So traffic came to a spot at a place that could mean a train, as my route
crosses over the old B&O tracks, or an accident. A train can take a while,
but then you are fine. This was an accident. I could tell by the flow
pattern. But I could also tell that I could get through, since traffic was
a=!3m6!1e1!3m4!1sbKo34-yJpwn0BTPpGuNaQw!2e0!7i13312!8i6656
I got there pretty early in the cycle. My lane was completely blocked, but
the other side was open. Police and fire had not yet arrived, but there were
enough people helping out that my stopping and getting out would have been
merely getting in the way. One of the people that had stopped was driving a
big utility vehicle of some sort. He stopped in a good place, set his
yellows flashing, and got out and directed traffic. He did a good job,
alternating so that both directions got past with as little delay as could
be hoped for. He had absolutely no legal authority, but he was doing what
needed to be done, and the drivers tacitly accepted this and followed his
directions. I got through with minimal hassle, about five to ten minutes
later than I ordinarily would. The fire and police passed me going the
other way soon after that.
What I want to know is, in our brave new world of fully automated cars, how
does this scenario play out? If I had been in a Google car with no
auxiliary controls, could the car have figured this situation out and acted
appropriately? We are piously assured that automated cars follow the letter
of the law. I crossed over a double yellow line to get around the wrecks.
I did this according to the directions of just some guy who took it upon
himself to direct me. A law-abiding automated car would what? Just sat
there? Even bailing out entirely and using an alternate route would have
involved that illegal U-Turn. What was in fact a ten minute delay at most
would seem to turn into hours at a standstill.
There may be a better answer, but what is it? Unfortunately, most of the
press reports on automated cars are breathless re-writes of corporate press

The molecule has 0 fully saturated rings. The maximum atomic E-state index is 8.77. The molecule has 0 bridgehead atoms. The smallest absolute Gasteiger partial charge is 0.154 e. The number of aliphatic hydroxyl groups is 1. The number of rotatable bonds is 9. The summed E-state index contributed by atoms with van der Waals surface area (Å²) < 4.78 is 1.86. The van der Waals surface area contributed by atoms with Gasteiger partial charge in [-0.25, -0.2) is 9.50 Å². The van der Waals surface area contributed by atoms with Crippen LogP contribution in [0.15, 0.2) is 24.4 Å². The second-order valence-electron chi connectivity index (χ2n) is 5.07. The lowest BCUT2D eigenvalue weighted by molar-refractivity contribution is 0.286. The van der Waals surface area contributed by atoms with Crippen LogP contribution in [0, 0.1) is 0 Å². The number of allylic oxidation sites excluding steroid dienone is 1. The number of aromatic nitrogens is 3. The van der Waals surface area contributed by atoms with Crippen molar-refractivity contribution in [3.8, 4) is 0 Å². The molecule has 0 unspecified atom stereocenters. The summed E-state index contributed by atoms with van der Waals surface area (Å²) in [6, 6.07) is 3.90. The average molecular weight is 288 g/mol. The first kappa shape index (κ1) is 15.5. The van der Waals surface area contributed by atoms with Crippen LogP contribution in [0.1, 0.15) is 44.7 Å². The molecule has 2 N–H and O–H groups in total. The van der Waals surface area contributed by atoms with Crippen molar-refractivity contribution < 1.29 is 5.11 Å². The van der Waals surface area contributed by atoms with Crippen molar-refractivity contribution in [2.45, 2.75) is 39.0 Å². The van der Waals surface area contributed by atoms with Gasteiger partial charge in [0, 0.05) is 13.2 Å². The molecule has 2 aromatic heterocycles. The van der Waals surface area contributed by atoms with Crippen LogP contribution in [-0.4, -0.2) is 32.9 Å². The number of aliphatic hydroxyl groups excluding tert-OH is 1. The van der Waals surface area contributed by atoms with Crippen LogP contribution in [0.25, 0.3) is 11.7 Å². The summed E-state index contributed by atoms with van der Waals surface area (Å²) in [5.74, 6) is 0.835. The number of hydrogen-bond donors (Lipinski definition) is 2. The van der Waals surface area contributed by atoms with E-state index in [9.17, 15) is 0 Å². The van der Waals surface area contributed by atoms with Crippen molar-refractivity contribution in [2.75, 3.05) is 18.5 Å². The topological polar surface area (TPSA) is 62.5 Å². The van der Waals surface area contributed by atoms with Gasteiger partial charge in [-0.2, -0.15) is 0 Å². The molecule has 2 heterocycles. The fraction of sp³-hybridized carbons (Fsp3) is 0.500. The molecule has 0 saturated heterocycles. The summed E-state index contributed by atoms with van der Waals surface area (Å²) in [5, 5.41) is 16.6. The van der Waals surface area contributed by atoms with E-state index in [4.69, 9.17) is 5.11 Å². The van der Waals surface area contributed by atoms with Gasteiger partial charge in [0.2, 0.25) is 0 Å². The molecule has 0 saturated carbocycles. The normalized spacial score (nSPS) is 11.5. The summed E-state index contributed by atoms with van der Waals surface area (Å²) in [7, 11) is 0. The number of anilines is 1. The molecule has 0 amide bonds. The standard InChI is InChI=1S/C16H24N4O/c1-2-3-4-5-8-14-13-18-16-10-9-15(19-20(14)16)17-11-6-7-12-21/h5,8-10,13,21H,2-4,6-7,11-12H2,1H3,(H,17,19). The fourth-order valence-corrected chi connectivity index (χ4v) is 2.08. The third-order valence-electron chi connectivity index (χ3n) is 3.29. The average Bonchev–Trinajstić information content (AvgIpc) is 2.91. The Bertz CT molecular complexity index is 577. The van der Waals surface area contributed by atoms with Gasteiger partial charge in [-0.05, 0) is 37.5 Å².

releases. No one seems to ask this sort of question, lest they be taken off
the list for the next press release. I would expect that if the developers
had a good answer for this, they would include it in the press release.
In the brave new world of automated cars there will be automated
helicopter cranes to lift the crashed automated cars out of the way so
that the delayed automatic cars can continue on their way
(automatically). Others have talked or written about automated car
scenarios like yours, but I have a more basic question that came to
mind since the beginning talk of developing automated cars: what
problem do they solve?
One person I asked this question replied that automated cars would
make it possible for blind people and people too infirm to drive to
get around. I responded that I thought that was what taxis were for.
No response to that. So, can anyone tell me what problem is solved by
having cars drive automatically? And please don't say it will reduce
accidents; that won't happen unless *all* cars on the road are
automated. In the meantime any human driver can make a move with his
car that will completely confuse an automated vehicle, and make it
cause an accident.
In this Dark Scenario, in a dystopian society, a new game is born. The
disaffected, using junker cars, are prowling the freeways, racking up